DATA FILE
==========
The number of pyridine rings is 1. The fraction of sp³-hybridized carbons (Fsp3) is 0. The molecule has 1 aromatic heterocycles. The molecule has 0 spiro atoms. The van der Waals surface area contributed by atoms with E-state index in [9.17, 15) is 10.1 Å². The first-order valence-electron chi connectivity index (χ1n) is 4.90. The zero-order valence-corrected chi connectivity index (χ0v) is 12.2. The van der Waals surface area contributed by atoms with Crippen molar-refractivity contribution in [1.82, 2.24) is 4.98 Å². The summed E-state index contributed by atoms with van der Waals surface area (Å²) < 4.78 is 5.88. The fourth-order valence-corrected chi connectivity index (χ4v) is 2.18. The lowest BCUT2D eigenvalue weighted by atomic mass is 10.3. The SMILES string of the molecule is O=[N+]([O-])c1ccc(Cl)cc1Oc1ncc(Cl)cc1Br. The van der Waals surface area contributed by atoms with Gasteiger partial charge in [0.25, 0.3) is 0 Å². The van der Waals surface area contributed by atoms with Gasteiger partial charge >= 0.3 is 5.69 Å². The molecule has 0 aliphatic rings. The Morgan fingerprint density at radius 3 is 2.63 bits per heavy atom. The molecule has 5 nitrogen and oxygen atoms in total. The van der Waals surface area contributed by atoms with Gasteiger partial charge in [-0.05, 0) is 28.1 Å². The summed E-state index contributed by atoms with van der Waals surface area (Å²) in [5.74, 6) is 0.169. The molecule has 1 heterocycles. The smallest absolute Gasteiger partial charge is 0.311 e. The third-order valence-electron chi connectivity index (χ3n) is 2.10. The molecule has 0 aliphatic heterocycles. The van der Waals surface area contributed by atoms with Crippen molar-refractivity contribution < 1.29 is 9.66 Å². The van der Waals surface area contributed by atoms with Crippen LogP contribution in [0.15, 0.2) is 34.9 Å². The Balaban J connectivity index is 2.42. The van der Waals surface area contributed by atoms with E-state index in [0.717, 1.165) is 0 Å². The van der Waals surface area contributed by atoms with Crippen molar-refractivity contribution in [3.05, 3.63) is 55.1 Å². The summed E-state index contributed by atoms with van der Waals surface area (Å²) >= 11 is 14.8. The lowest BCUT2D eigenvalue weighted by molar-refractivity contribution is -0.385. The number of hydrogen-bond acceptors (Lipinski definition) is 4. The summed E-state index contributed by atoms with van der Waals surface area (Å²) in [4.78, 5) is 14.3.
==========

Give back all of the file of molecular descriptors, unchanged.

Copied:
The number of pyridine rings is 1. The fraction of sp³-hybridized carbons (Fsp3) is 0. The molecule has 1 aromatic heterocycles. The molecule has 0 spiro atoms. The van der Waals surface area contributed by atoms with E-state index in [9.17, 15) is 10.1 Å². The first-order valence-electron chi connectivity index (χ1n) is 4.90. The zero-order valence-corrected chi connectivity index (χ0v) is 12.2. The van der Waals surface area contributed by atoms with Crippen molar-refractivity contribution in [1.82, 2.24) is 4.98 Å². The summed E-state index contributed by atoms with van der Waals surface area (Å²) < 4.78 is 5.88. The fourth-order valence-corrected chi connectivity index (χ4v) is 2.18. The lowest BCUT2D eigenvalue weighted by atomic mass is 10.3. The SMILES string of the molecule is O=[N+]([O-])c1ccc(Cl)cc1Oc1ncc(Cl)cc1Br. The van der Waals surface area contributed by atoms with Gasteiger partial charge in [0.25, 0.3) is 0 Å². The van der Waals surface area contributed by atoms with Gasteiger partial charge >= 0.3 is 5.69 Å². The molecule has 0 aliphatic rings. The Morgan fingerprint density at radius 3 is 2.63 bits per heavy atom. The molecule has 5 nitrogen and oxygen atoms in total. The van der Waals surface area contributed by atoms with Gasteiger partial charge in [-0.05, 0) is 28.1 Å². The summed E-state index contributed by atoms with van der Waals surface area (Å²) in [5.74, 6) is 0.169. The molecule has 1 heterocycles. The smallest absolute Gasteiger partial charge is 0.311 e. The third-order valence-electron chi connectivity index (χ3n) is 2.10. The molecule has 0 aliphatic heterocycles. The van der Waals surface area contributed by atoms with Crippen molar-refractivity contribution < 1.29 is 9.66 Å². The van der Waals surface area contributed by atoms with Crippen LogP contribution in [0.15, 0.2) is 34.9 Å². The Balaban J connectivity index is 2.42. The van der Waals surface area contributed by atoms with E-state index in [0.717, 1.165) is 0 Å². The van der Waals surface area contributed by atoms with Crippen molar-refractivity contribution in [3.05, 3.63) is 55.1 Å². The summed E-state index contributed by atoms with van der Waals surface area (Å²) >= 11 is 14.8. The lowest BCUT2D eigenvalue weighted by molar-refractivity contribution is -0.385. The number of hydrogen-bond acceptors (Lipinski definition) is 4. The summed E-state index contributed by atoms with van der Waals surface area (Å²) in [4.78, 5) is 14.3.